by Fred Alvarez, Los Angeles Times
Pesticide use rose slightly in California during 2003 for the
second straight year, an upsurge attributed primarily to farmland
battles against disease brought on by wet, cool weather.
In an analysis scheduled for release today, the state Department
of Pesticide Regulation reported a 4% jump in chemical usage in
2003 compared with the previous year. Growers and others applied
175 million pounds of pesticides in 2003, a 7-million pound increase
As in previous years, the most intense applications occurred
in the San Joaquin Valley, with four counties in that region reporting
the highest use statewide.
Fresno County was the state's top user at 27.2 million pounds.
Imperial and Ventura counties reported the highest usage in Southern
California, at 6.8 million pounds and 6.6 million pounds, respectively.
Overall usage was the highest it has been since 2000, when 188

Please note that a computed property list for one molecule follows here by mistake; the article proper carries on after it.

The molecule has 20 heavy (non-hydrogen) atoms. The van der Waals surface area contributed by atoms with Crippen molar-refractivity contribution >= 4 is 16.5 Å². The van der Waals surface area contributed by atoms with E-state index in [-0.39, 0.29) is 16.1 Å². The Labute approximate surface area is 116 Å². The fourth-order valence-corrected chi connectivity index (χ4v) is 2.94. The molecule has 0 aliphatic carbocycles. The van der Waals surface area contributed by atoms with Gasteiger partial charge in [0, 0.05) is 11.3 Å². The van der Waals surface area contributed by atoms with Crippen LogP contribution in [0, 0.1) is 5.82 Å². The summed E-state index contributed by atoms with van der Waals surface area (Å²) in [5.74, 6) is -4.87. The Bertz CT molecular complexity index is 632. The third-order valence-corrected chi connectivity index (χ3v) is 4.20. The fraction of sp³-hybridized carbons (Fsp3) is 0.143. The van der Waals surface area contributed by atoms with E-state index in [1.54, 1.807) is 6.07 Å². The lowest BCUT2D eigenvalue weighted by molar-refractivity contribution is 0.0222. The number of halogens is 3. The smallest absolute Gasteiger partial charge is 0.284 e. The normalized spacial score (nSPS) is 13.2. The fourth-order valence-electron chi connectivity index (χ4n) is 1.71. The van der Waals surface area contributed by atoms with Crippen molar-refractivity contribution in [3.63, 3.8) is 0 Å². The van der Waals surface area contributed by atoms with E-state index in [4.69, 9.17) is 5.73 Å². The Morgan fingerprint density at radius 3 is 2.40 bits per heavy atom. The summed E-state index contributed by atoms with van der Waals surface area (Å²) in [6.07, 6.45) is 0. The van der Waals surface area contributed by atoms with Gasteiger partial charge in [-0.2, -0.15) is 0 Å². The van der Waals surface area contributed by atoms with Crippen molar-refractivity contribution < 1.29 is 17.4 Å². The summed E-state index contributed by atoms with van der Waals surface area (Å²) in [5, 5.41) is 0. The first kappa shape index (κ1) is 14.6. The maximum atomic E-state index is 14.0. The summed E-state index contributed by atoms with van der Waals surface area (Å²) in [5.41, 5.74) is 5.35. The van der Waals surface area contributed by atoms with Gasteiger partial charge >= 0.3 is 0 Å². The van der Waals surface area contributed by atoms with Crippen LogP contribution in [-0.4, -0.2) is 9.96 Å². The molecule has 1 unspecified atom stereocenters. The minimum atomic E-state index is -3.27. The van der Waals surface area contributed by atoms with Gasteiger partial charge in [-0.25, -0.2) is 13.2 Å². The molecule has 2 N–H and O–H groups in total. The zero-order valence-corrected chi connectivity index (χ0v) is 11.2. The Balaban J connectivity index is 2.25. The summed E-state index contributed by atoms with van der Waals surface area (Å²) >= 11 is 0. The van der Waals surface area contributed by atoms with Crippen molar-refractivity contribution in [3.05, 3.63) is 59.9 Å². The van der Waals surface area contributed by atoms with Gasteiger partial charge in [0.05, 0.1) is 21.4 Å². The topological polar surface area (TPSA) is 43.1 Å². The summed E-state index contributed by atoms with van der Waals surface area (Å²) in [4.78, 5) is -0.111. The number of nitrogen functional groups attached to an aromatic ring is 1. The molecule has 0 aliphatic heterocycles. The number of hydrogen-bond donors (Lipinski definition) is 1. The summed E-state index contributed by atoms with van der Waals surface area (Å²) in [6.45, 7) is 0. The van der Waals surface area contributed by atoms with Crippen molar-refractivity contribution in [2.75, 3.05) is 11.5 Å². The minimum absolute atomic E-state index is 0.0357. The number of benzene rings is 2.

million pounds of pesticides were applied.
While year-to-year variations are normal, Mary-Ann Warmerdam,
the newly appointed director of the pesticide regulation department,
said she intends to launch an initiative to look for ways to reduce
pesticide risks and use.
"Maintaining the status quo just isn't good enough,"
said Warmerdam, adding that she wants to particularly encourage
use of strategies that discourage chemical applications in favor
of biological controls and other eco-friendly methods.
Although overall usage ticked up only slightly, environmental
activists and farmworker advocates expressed concern about increasing
reliance on pesticides believed to cause birth defects and cancer.
According to the state analysis, the use of chemicals classified
as reproductive toxins increased 2%, or 480,000 pounds, from 2002
to 2003. Applications of suspected carcinogens increased 1.9 million
pounds, or 7%.
"We in California should be pushing to get money into the
state to help farmers transition away from these toxic chemicals,"
said Susan Kegley, senior scientist at the San Francisco-based
Pesticide Action Network.
"It would be good for growers, good for the environment
and good for public health."